Borderline Personality Disorder (BPD) is a serious psychiatric condition marked by a pattern of unstable and stormy relationships, an unformed sense of identity, chronic feelings of emptiness and boredom, unstable moods, and poor impulsive control in areas such as spending, eating, sex, and substance use.
Fear surrounding real or imagined abandonment from loved ones is a profound concern for people with BPD and often is what underlies their destructive behaviors. Some people with BPD will go to dangerous lengths to avoid this fear, for example, by becoming suicidal or engaging in self-mutilation.
Below are five of the more difficult symptoms of BPD:
- problems with relationships (fear of abandonment; unstable relationships)
- unstable emotions (frequent emotional ups and downs; high emotional sensitivity)
- unstable identity (unclear sense of self; chronic feelings of emptiness)
- impulsive and self-damaging behaviors
- unstable thinking/cognition (suspiciousness; tendency to dissociate when under stress)
Although this disorder may appear easy to self-diagnose, a valid diagnosis of BPD involves an extensive evaluation. BPD is a complex condition, but with appropriate treatment most people will show improvement within a year.
Here are some facts and myths concerning BPD:
FACT: Many people diagnosed with BPD also struggle with depression, anxiety disorders, substance abuse, and eating disorders.
MYTH: People diagnosed with BPD are always difficult to deal with, likely to be physically aggressive, untreatable, depressed, or unable to live fulfilling and productive lives.
These symptoms usually vary in their intensity. The majority of people diagnosed with BPD are genuinely very passionate, courageous, loyal, sensitive, thoughtful and intelligent individuals.
FACT: BPD usually develops during adolescence or early adulthood. Trauma may be a factor in its development. Parental neglect and unstable family relationships also have been shown to contribute to an individual’s risk for developing this disorder. Other studies suggest BPD may also have a genetic component. It is thought that individuals may inherit their temperament along with specific personality traits, particularly impulsiveness and aggression.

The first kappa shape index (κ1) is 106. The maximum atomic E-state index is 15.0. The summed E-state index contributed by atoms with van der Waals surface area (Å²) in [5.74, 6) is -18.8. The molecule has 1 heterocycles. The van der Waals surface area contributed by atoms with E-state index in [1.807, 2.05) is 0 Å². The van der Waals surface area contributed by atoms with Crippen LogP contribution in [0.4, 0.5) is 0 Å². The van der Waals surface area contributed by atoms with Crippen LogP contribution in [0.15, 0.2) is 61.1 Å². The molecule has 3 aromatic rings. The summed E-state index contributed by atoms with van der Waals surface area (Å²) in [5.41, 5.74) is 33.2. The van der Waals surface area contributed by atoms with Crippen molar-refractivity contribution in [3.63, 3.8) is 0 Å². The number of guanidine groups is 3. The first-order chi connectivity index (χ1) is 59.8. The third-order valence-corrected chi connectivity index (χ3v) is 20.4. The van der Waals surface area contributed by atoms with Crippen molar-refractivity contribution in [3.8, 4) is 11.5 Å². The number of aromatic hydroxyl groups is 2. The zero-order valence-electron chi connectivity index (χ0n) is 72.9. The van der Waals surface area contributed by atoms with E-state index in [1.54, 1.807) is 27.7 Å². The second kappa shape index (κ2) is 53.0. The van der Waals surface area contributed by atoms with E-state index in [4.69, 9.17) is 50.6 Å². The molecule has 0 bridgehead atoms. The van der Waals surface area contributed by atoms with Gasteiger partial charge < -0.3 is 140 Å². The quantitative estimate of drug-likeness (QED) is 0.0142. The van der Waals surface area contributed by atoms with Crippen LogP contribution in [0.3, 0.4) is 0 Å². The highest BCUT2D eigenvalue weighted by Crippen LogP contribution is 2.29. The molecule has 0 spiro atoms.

MYTH: BPD is untreatable. This is one of the most harmful misconceptions about BPD. In fact, the opposite is true. Current studies indicate that rates of recovery from BPD are much higher than previously thought.
Dialectical Behavioral Therapy is one of the most common and effective treatment approaches for BPD. This modality teaches mindfulness (paying attention to the present), interpersonal effectiveness, distress tolerance, and emotion regulation.
Other treatment options include cognitive-behavioral therapy, transference-focused psychotherapy (TFP), mentalization therapy (MBT) and schema-focused therapy. Additionally, family members of individuals diagnosed with BPD may also benefit from some kind of therapy. Family therapy can educate family members and loved ones about BPD and it can educate them about ways in which they can reduce their loved one’s symptoms.
Developing a strong therapeutic relationship with a therapist that one trusts and feels safe and secure with is crucial for effective treatment of BPD. The therapist should make him- or herself available by phone, text, e-mail. or other means of communication in between sessions.
Below are a few tips for coping with BPD:
- Seek professional help and try to stick with treatment even when you feel discouraged.
- Exercise regularly. Exercise has been shown to improve mood, decrease anxiety, and reduce stress.
- Get a minimum of seven to eight hours of sleep per night. Getting proper rest helps with mood regulation and decreases mood swings.
- Educate yourself about the disorder. Consider joining a support group.
- Set realistic goals for yourself. Be patient and compassionate with yourself as you work on achieving your goals.
- Identify and seek out comforting situations, places, and people.
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